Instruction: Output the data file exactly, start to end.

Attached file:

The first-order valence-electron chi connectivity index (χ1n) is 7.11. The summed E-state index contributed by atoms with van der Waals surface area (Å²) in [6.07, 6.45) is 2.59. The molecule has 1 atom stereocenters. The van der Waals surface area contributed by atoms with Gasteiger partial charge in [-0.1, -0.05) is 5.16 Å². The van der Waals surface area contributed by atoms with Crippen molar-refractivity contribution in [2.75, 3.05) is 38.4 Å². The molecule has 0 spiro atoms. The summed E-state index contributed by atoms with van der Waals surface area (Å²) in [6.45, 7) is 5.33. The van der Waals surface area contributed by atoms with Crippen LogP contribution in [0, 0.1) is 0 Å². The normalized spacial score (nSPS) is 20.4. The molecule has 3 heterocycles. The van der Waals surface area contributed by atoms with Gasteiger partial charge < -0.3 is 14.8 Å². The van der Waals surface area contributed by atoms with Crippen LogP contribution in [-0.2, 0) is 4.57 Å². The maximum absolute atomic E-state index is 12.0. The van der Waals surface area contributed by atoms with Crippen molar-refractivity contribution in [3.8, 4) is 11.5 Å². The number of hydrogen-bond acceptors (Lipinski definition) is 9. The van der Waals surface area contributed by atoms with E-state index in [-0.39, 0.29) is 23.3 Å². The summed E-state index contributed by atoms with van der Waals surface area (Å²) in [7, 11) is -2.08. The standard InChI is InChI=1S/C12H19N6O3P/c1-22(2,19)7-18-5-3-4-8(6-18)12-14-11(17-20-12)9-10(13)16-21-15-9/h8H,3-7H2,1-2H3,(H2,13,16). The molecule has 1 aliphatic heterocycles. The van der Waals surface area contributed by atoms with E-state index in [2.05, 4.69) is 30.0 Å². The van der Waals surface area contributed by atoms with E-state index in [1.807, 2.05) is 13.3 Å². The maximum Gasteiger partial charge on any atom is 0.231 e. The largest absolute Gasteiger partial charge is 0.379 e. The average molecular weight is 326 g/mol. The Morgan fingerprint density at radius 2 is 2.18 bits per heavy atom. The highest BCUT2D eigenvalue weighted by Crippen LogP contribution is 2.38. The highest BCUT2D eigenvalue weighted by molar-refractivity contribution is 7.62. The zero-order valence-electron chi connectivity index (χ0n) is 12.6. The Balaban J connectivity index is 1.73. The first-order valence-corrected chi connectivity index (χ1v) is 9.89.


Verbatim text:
The first-order valence-electron chi connectivity index (χ1n) is 7.11. The summed E-state index contributed by atoms with van der Waals surface area (Å²) in [6.07, 6.45) is 2.59. The molecule has 1 atom stereocenters. The van der Waals surface area contributed by atoms with Gasteiger partial charge in [-0.1, -0.05) is 5.16 Å². The van der Waals surface area contributed by atoms with Crippen molar-refractivity contribution in [2.75, 3.05) is 38.4 Å². The molecule has 0 spiro atoms. The summed E-state index contributed by atoms with van der Waals surface area (Å²) in [6.45, 7) is 5.33. The van der Waals surface area contributed by atoms with Crippen LogP contribution in [0, 0.1) is 0 Å². The normalized spacial score (nSPS) is 20.4. The molecule has 3 heterocycles. The van der Waals surface area contributed by atoms with Gasteiger partial charge < -0.3 is 14.8 Å². The van der Waals surface area contributed by atoms with Crippen LogP contribution in [-0.2, 0) is 4.57 Å². The maximum absolute atomic E-state index is 12.0. The van der Waals surface area contributed by atoms with Crippen molar-refractivity contribution in [3.8, 4) is 11.5 Å². The number of hydrogen-bond acceptors (Lipinski definition) is 9. The van der Waals surface area contributed by atoms with E-state index in [-0.39, 0.29) is 23.3 Å². The summed E-state index contributed by atoms with van der Waals surface area (Å²) in [7, 11) is -2.08. The standard InChI is InChI=1S/C12H19N6O3P/c1-22(2,19)7-18-5-3-4-8(6-18)12-14-11(17-20-12)9-10(13)16-21-15-9/h8H,3-7H2,1-2H3,(H2,13,16). The molecule has 1 aliphatic heterocycles. The van der Waals surface area contributed by atoms with E-state index in [2.05, 4.69) is 30.0 Å². The van der Waals surface area contributed by atoms with E-state index in [1.807, 2.05) is 13.3 Å². The maximum Gasteiger partial charge on any atom is 0.231 e. The largest absolute Gasteiger partial charge is 0.379 e. The average molecular weight is 326 g/mol. The Morgan fingerprint density at radius 2 is 2.18 bits per heavy atom. The highest BCUT2D eigenvalue weighted by Crippen LogP contribution is 2.38. The highest BCUT2D eigenvalue weighted by molar-refractivity contribution is 7.62. The zero-order valence-electron chi connectivity index (χ0n) is 12.6. The Balaban J connectivity index is 1.73. The first-order valence-corrected chi connectivity index (χ1v) is 9.89.